RAND made copies of these POW interrogations available. But few reporters seemed interested. In fact, the room where they were on display was almost always empty. Many Vietnamese civilians who were fence sitters or leaning toward the Vietcong, especially in the region around Hue City, joined government ranks after they witnessed Vietcong atrocities. Several mass graves were found with some 4,000 unarmed civil servants and other civilians, stabbed or with skulls smashed by clubs. The number of communist defectors, known as "chieu hoi," increased fourfold. And the "popular uprising" anticipated by Giap, failed to materialize. The Tet offensive also neutralized much of the clandestine communist infrastructure.
As South Vietnamese troops fought Vietcong remnants in Cholon, the predominantly Chinese twin city of Saigon, reporters, sipping drinks in the rooftop bar of the Caravelle Hotel, watched the fireworks 2 miles away. America's most trusted newsman, CBS' Walter Cronkite, appeared for a standup piece with distant fires as a backdrop. Donning helmet, Cronkite declared the war lost. It was this now famous television news piece that persuaded President Johnson six weeks later, on March 31, not to run. His ratings had plummeted from 80 percent when he assumed the presidency upon Kennedy's death to 30 percent after Tet. His handling of the war dropped to 20 percent, his credibility shot to pieces.
Until Tet, a majority of Americans agreed with Presidents Kennedy and Johnson that failure was not an option. It was Kennedy who changed the status of U.S. military personnel from advisers to South Vietnamese troops to full-fledged fighting men. By the time of Kennedy's assassination in Nov. 22, 1963, 16,500 U.S. troops had been committed to the war. Johnson escalated all the way to 542,000. But defeat became an option when Johnson decided the war was unwinnable and that he would lose his bid for the presidency in November 1968. Hanoi thus turned military defeat into a priceless geopolitical victory.
With the Vietcong wiped out in the Tet offensive, North Vietnamese regulars moved south down the Ho Chi Minh trails through Laos and Cambodia to continue the war. Even Giap admitted in his memoirs that news media reporting of the war and the anti-war demonstrations that ensued in America surprised him. Instead of negotiating what he called a conditional surrender, Giap said they would now go the limit because America's resolve was weakening and the possibility of complete victory was within Hanoi's grasp.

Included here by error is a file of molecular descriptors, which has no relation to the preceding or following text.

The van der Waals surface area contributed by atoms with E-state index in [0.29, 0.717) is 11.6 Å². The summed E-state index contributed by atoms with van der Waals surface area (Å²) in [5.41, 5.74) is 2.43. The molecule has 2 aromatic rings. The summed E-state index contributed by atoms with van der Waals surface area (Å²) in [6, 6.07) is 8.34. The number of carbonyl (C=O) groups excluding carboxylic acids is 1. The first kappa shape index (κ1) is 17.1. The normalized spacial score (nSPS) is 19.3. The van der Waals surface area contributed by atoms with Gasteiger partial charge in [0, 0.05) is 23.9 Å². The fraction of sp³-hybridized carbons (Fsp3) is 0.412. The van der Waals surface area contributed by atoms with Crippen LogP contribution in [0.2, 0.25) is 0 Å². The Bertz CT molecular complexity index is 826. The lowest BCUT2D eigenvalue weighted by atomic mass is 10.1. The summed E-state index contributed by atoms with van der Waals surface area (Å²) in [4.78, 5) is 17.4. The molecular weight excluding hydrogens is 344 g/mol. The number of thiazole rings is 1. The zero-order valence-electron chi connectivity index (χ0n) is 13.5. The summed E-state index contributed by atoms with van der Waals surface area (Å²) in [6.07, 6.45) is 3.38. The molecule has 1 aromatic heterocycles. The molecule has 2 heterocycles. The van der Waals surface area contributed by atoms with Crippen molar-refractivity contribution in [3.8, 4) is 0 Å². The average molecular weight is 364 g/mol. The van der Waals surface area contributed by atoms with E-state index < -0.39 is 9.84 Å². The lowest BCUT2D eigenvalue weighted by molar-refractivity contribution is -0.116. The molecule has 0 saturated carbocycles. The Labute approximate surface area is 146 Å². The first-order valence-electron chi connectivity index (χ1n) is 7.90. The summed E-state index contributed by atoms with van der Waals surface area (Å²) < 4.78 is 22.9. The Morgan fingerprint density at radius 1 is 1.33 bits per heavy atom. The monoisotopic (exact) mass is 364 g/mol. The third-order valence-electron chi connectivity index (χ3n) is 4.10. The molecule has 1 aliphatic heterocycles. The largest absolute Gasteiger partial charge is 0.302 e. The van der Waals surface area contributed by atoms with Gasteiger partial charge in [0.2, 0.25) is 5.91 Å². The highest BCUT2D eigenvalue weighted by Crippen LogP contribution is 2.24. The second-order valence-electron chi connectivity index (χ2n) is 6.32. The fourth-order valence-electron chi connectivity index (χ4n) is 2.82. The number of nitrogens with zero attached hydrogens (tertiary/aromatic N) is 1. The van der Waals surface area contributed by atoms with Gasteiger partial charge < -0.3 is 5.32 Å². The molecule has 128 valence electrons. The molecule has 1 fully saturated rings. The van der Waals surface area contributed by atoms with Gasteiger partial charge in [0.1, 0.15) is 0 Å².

Hanoi's Easter offensive in March 1972 was another disaster for the communists. Some 70,000 North Vietnamese troops were wiped out -- by the South Vietnamese who did all the fighting. The last American soldier left Vietnam in March 1973. And the chances of the South Vietnamese army being able to hack it on its own were reasonably good. With one proviso: Continued U.S. military assistance with weapons and hardware, including helicopters. But Congress balked, first by cutting off military assistance to Cambodia, which enabled Pol Pot's Khmer Rouge communists to take over, which, in turn, was followed by a similar Congressional rug pulling from under the South Vietnamese, that led to rapid collapse of morale in Saigon.
The unraveling, with Congress pulling the string, was so rapid that even Giap was caught by surprise. As he recounts in his memoirs, Hanoi had to improvise a general offensive -- and then rolled into Saigon two years before they had reckoned it might become possible.
That is the real lesson for the U.S. commitment to Iraq. Whatever one thought about the advisability of Operation Iraqi Freedom, the United States is there with 100,000 troops and a solid commitment to endow Iraq with a democratic system of government. While failure is not an option for Bush, it clearly is for Sen. Edward Kennedy, D-Mass., who called Iraq the president's Vietnam. It is, of course, no such animal. But it could become so if Congressional resolve dissolves.
Bui Tin, who served on the general staff of the North Vietnamese army, received South Vietnam's unconditional surrender on April 30, 1975. In an interview with the Wall Street Journal after his retirement, he made clear the anti-war movement in the United States, which led to the collapse of political will in Washington, was "essential to our strategy."
Visits to Hanoi by Jane Fonda and former Attorney General Ramsey Clark and various church ministers "gave us confidence that we should hold on in the face of battlefield reverses."
America lost the war, concluded Bui Tin, "because of its democracy. Through dissent and protest it lost the ability to mobilize a will to win." Kennedy should remember that Vietnam was the war of his brother who saw the conflict in the larger framework of the Cold War and Nikita Khrushchev's threats against West Berlin. It would behoove Kennedy to see Iraq in the larger context of the struggle to bring democracy, not only to Iraq, but the entire Middle East.
(Arnaud de Borchgrave covered Tet as Newsweek's chief foreign correspondent and had seven tours in Vietnam between 1951 under the French and 1972.)